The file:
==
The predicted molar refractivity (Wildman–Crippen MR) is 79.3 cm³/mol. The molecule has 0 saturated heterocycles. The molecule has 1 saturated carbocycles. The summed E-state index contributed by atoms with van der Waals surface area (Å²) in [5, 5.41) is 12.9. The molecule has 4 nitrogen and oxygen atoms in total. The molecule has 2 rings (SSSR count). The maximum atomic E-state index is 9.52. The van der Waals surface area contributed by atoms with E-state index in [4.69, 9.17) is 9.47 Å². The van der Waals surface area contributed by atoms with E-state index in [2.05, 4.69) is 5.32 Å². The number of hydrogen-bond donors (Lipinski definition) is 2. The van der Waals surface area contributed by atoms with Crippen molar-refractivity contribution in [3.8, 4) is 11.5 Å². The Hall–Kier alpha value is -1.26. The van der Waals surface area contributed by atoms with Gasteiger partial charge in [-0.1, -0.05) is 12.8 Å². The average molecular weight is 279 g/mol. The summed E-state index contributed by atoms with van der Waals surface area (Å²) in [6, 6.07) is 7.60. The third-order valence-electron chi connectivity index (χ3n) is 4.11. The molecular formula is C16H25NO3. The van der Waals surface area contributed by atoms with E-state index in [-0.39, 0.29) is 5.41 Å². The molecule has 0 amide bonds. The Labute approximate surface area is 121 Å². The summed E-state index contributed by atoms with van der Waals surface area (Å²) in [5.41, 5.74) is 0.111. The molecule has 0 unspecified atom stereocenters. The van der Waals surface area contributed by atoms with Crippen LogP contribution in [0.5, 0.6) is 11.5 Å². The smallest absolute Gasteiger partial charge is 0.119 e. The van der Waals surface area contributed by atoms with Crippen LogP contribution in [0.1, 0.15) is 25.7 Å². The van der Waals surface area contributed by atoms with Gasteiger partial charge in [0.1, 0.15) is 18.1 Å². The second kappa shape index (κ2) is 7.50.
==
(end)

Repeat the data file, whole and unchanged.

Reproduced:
The predicted molar refractivity (Wildman–Crippen MR) is 79.3 cm³/mol. The molecule has 0 saturated heterocycles. The molecule has 1 saturated carbocycles. The summed E-state index contributed by atoms with van der Waals surface area (Å²) in [5, 5.41) is 12.9. The molecule has 4 nitrogen and oxygen atoms in total. The molecule has 2 rings (SSSR count). The maximum atomic E-state index is 9.52. The van der Waals surface area contributed by atoms with E-state index in [4.69, 9.17) is 9.47 Å². The van der Waals surface area contributed by atoms with E-state index in [2.05, 4.69) is 5.32 Å². The number of hydrogen-bond donors (Lipinski definition) is 2. The van der Waals surface area contributed by atoms with Crippen molar-refractivity contribution in [3.8, 4) is 11.5 Å². The Hall–Kier alpha value is -1.26. The van der Waals surface area contributed by atoms with Gasteiger partial charge in [-0.1, -0.05) is 12.8 Å². The average molecular weight is 279 g/mol. The summed E-state index contributed by atoms with van der Waals surface area (Å²) in [6, 6.07) is 7.60. The third-order valence-electron chi connectivity index (χ3n) is 4.11. The molecular formula is C16H25NO3. The van der Waals surface area contributed by atoms with E-state index in [-0.39, 0.29) is 5.41 Å². The molecule has 0 amide bonds. The Labute approximate surface area is 121 Å². The summed E-state index contributed by atoms with van der Waals surface area (Å²) in [5.41, 5.74) is 0.111. The molecule has 0 unspecified atom stereocenters. The van der Waals surface area contributed by atoms with Crippen LogP contribution in [0.5, 0.6) is 11.5 Å². The smallest absolute Gasteiger partial charge is 0.119 e. The van der Waals surface area contributed by atoms with Crippen LogP contribution in [0.1, 0.15) is 25.7 Å². The van der Waals surface area contributed by atoms with Gasteiger partial charge in [0.1, 0.15) is 18.1 Å². The second kappa shape index (κ2) is 7.50.